Ironically, what Hitch-22 lacks is what one would think a memoir might really consist of: what Carl Jung referred to as “memories, dreams, reflections.” So much of his writing is of world-historical importance; everything political he’s done because it was something he knew he could not keep silent about. I find this admirable in many ways. The problem for a long time reader is that Hitch-22 re-evaluates the issues (Iraq, the fatwa on Salman Rushdie, the Vietnam War, and the fall of the Berlin Wall) which have engaged him (and us) for a long time. But when the issue at hand is still pretty fresh, as in the war on terror, it becomes a little redundant. I sort of understand why he had to explain- again – how he made such a dramatic turn in leaving his decades-long post at The Nation, to find new allies to more fully give his support to the Iraq War. As a person who happened to oppose the war and is also an abiding Hitchens fan, I salute and respect his gutsy moral fervor. What I didn’t need from his memoirs is yet another explanation of his relationship with the likes of Ahmed Chalabi and Paul Wolfowitz. The case could easily be made that to hear his memoir is to hear the story of his intellectual development, thus, all the pages about the war are just as important as everything else. Fair enough. But it stands to reason that any interested reader might be fully capable of pursuing Hitchens’ voluminous writings on the matter (The Long Short War, roughly a third of the collection Love, Poverty and War, innumerable pieces in Slate as well as many other places) pretty easily. A reader of a memoir might be more inclined to want to know a bit more about what makes the man himself tick. I don’t want to sound like the over-bearing, ugly American in insisting on this but it’s a lot of pages on something which is, in Hitch’s moral universe, very much a covered topic.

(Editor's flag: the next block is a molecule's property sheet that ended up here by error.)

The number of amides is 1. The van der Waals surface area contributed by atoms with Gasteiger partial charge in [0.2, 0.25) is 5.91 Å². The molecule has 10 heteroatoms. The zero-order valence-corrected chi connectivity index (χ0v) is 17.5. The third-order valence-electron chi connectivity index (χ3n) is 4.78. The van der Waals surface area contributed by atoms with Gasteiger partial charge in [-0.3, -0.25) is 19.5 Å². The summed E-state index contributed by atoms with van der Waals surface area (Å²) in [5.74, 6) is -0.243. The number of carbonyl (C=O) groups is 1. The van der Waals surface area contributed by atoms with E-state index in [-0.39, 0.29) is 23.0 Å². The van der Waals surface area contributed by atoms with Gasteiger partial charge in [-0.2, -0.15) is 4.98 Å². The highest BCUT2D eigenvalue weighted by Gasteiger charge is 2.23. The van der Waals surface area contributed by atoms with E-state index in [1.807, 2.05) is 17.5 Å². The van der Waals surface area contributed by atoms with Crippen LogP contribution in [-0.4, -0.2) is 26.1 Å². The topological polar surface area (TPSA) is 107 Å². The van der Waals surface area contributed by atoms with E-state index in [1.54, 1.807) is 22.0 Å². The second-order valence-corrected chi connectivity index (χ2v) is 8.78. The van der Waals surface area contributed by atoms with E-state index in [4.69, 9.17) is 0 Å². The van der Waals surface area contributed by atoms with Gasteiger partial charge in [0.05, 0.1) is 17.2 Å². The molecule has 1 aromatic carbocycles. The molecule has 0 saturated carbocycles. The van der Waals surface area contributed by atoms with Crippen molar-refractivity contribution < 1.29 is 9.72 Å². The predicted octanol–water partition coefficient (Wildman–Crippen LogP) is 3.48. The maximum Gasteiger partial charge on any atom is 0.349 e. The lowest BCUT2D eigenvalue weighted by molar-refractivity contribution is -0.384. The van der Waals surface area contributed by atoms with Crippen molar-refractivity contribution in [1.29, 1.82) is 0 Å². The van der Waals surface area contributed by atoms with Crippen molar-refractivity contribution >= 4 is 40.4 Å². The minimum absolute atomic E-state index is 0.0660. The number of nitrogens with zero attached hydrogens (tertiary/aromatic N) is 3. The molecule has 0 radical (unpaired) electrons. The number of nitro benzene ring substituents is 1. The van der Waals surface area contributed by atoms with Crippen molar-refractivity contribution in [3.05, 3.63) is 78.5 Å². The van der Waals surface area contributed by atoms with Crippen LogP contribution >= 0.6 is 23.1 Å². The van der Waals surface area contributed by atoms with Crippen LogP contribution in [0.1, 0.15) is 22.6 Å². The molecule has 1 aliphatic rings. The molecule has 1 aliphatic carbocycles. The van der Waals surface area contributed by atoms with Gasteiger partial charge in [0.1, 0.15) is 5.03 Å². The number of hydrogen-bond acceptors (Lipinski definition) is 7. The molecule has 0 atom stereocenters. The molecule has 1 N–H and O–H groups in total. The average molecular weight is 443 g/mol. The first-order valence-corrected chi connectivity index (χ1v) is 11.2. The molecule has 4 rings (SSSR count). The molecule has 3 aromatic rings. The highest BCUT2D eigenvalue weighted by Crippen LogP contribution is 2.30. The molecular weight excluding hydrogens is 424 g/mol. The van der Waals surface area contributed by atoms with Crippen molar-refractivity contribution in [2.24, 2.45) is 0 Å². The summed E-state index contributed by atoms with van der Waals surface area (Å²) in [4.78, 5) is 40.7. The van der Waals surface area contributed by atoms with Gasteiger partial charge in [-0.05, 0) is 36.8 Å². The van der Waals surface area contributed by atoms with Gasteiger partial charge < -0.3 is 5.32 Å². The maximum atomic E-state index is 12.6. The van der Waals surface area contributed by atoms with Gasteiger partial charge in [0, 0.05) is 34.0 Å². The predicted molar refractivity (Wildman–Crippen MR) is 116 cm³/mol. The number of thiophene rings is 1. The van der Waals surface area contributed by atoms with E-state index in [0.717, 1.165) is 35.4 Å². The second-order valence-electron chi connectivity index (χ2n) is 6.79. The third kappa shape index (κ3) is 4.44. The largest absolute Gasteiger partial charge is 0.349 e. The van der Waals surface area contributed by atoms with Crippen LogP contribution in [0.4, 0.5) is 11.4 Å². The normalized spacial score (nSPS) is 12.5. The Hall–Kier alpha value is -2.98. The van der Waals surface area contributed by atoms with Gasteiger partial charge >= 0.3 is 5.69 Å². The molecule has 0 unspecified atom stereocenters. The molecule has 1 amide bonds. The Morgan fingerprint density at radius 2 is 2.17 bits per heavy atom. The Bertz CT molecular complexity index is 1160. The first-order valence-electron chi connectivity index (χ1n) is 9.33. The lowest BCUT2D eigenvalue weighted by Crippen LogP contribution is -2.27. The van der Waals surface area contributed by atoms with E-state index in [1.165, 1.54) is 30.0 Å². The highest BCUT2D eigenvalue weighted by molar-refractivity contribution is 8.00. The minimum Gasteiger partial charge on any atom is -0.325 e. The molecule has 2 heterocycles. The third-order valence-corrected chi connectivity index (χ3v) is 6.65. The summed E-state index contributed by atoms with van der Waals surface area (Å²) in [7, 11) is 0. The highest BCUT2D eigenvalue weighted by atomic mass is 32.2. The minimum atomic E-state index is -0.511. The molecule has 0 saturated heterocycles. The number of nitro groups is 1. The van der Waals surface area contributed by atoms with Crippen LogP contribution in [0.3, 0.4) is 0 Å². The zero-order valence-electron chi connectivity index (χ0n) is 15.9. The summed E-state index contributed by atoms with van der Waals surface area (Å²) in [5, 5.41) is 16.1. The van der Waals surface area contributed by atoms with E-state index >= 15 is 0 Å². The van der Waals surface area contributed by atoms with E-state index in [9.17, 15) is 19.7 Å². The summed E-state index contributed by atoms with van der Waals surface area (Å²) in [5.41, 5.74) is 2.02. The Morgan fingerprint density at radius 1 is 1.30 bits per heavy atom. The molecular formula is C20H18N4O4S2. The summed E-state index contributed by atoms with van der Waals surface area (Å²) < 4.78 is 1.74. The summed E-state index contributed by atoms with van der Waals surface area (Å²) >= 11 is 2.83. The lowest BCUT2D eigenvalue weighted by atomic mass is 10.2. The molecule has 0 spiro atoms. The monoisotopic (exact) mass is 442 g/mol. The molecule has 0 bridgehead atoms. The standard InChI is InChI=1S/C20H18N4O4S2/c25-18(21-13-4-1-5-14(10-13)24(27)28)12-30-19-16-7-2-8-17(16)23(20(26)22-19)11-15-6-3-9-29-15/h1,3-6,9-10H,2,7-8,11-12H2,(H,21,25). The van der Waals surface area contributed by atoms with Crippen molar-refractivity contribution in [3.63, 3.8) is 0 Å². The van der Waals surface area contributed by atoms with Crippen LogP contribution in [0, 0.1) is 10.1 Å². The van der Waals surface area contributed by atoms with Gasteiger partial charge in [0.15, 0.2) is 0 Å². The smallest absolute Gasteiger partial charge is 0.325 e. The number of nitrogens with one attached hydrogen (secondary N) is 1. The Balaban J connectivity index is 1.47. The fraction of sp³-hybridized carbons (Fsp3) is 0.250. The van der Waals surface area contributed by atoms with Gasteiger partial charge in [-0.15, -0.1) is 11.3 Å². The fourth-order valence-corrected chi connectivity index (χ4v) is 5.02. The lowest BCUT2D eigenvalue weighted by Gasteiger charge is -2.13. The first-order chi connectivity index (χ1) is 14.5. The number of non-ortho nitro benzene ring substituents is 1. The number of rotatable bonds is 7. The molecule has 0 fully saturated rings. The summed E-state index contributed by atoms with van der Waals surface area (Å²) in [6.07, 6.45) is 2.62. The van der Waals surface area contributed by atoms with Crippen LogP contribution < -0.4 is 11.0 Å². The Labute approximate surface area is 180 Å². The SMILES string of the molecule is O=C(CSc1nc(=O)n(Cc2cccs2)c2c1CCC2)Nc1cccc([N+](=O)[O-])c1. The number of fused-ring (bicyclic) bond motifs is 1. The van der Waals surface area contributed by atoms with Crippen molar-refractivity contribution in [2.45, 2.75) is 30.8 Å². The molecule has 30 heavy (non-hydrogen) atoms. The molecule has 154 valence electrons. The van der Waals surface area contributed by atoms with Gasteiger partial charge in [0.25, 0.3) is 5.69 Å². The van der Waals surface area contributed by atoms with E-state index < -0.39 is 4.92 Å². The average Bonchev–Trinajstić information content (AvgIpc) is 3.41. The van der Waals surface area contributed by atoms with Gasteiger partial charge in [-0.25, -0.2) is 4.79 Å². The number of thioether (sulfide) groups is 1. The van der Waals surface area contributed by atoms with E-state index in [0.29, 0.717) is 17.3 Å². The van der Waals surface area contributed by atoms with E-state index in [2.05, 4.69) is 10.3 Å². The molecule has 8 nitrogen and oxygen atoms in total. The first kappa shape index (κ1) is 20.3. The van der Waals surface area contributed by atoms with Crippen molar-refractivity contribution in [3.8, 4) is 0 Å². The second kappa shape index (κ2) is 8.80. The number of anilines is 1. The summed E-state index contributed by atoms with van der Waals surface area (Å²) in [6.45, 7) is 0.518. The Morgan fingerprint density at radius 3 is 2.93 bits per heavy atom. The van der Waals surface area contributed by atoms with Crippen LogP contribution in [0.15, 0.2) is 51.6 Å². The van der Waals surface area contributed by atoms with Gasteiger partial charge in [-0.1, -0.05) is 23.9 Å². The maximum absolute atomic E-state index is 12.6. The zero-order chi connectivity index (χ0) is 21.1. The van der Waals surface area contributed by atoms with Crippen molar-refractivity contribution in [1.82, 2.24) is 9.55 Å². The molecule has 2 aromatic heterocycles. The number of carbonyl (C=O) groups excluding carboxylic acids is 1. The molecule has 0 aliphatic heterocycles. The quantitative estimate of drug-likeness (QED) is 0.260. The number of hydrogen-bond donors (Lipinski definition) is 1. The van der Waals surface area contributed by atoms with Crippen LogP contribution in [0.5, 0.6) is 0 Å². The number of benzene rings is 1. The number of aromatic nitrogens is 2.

What we don’t get too much of is some of the more universal human events: very little on his children, for example, or the experience of falling in love. He’s been married twice, both times in very long and apparently complex relationships. It’s not a craving for gossip which makes one feel a bit let down that we can’t have Hitchens writing with his usual scholastic aplomb about these kinds of moments. We do get some very enjoyable tales of word games with his friends: having Martin Amis and Rushdie coming up with dirty limericks or substituting words in song titles for playfully obscene lingo is great and all, but there have to have been more interesting conversations to recount than just that. One gets the feeling that Hitch is holding back a bit too much. When we are privy to some of his private reflections, the effect is devastating. A section of the Iraq chapter, previously published in Vanity Fair, contains a very true and profoundly tragic story of a soldier who was inspired to go to Baghdad in part because of reading Hitchens. He attends the burial at the invitation of the family and reads Shakespeare over the grave. This is Hitchens at his best – politics is never just an abstract concept or a trend, it is a way of life and – sadly all too often, of death. If there were any doubts about his commitment to the former in the face of the latter, this book can dispel them. It’s very much to be hoped that he can continue to keep his, however much of it he has left. We need more of him. Here’s hoping that he can manage to stick around long enough to continue to give as much as he can.